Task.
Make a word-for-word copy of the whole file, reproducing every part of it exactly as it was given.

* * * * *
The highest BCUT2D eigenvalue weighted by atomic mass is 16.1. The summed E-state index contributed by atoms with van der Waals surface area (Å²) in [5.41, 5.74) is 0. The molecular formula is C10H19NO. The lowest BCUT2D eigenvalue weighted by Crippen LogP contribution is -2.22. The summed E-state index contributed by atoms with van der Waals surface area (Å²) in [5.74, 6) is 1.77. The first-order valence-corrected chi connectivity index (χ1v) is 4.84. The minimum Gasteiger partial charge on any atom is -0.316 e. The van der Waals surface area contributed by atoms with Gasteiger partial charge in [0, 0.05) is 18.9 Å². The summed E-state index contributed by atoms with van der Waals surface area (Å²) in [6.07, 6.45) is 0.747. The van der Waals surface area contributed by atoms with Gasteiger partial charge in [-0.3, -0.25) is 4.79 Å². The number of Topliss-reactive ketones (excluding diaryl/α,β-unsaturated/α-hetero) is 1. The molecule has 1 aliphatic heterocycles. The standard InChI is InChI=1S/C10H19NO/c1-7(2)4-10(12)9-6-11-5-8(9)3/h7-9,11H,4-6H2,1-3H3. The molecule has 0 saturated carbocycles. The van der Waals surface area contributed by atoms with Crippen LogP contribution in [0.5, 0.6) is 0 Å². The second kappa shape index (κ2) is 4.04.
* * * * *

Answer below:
The highest BCUT2D eigenvalue weighted by atomic mass is 16.1. The summed E-state index contributed by atoms with van der Waals surface area (Å²) in [5.41, 5.74) is 0. The molecular formula is C10H19NO. The lowest BCUT2D eigenvalue weighted by Crippen LogP contribution is -2.22. The summed E-state index contributed by atoms with van der Waals surface area (Å²) in [5.74, 6) is 1.77. The first-order valence-corrected chi connectivity index (χ1v) is 4.84. The minimum Gasteiger partial charge on any atom is -0.316 e. The van der Waals surface area contributed by atoms with Gasteiger partial charge in [0, 0.05) is 18.9 Å². The summed E-state index contributed by atoms with van der Waals surface area (Å²) in [6.07, 6.45) is 0.747. The van der Waals surface area contributed by atoms with Gasteiger partial charge in [-0.3, -0.25) is 4.79 Å². The number of Topliss-reactive ketones (excluding diaryl/α,β-unsaturated/α-hetero) is 1. The molecule has 1 aliphatic heterocycles. The standard InChI is InChI=1S/C10H19NO/c1-7(2)4-10(12)9-6-11-5-8(9)3/h7-9,11H,4-6H2,1-3H3. The molecule has 0 saturated carbocycles. The van der Waals surface area contributed by atoms with Crippen LogP contribution in [0.5, 0.6) is 0 Å². The second kappa shape index (κ2) is 4.04.